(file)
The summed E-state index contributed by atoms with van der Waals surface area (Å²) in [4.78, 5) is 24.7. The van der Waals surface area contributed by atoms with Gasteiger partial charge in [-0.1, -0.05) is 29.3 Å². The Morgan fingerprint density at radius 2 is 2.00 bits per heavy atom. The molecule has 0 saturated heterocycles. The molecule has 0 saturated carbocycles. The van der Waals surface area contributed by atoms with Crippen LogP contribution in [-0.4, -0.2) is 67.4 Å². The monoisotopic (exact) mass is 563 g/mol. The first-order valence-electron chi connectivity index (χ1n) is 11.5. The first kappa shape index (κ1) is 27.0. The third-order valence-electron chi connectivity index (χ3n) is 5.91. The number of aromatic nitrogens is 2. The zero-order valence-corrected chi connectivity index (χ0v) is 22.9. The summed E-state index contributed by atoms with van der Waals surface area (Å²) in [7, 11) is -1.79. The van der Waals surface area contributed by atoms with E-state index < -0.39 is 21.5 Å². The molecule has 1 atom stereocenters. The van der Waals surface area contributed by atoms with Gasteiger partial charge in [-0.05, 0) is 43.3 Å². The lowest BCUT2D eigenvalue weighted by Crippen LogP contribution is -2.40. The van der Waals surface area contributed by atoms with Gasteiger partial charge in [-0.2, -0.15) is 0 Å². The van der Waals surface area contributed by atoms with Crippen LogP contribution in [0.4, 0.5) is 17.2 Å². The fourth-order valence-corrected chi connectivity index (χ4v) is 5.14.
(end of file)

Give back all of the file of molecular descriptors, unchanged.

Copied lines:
The summed E-state index contributed by atoms with van der Waals surface area (Å²) in [4.78, 5) is 24.7. The van der Waals surface area contributed by atoms with Gasteiger partial charge in [-0.1, -0.05) is 29.3 Å². The Morgan fingerprint density at radius 2 is 2.00 bits per heavy atom. The molecule has 0 saturated heterocycles. The molecule has 0 saturated carbocycles. The van der Waals surface area contributed by atoms with Crippen LogP contribution in [-0.4, -0.2) is 67.4 Å². The monoisotopic (exact) mass is 563 g/mol. The first-order valence-electron chi connectivity index (χ1n) is 11.5. The first kappa shape index (κ1) is 27.0. The third-order valence-electron chi connectivity index (χ3n) is 5.91. The number of aromatic nitrogens is 2. The zero-order valence-corrected chi connectivity index (χ0v) is 22.9. The summed E-state index contributed by atoms with van der Waals surface area (Å²) in [7, 11) is -1.79. The van der Waals surface area contributed by atoms with E-state index < -0.39 is 21.5 Å². The molecule has 1 atom stereocenters. The van der Waals surface area contributed by atoms with Gasteiger partial charge in [-0.05, 0) is 43.3 Å². The lowest BCUT2D eigenvalue weighted by Crippen LogP contribution is -2.40. The van der Waals surface area contributed by atoms with Gasteiger partial charge in [-0.2, -0.15) is 0 Å². The van der Waals surface area contributed by atoms with Crippen LogP contribution in [0.4, 0.5) is 17.2 Å². The fourth-order valence-corrected chi connectivity index (χ4v) is 5.14.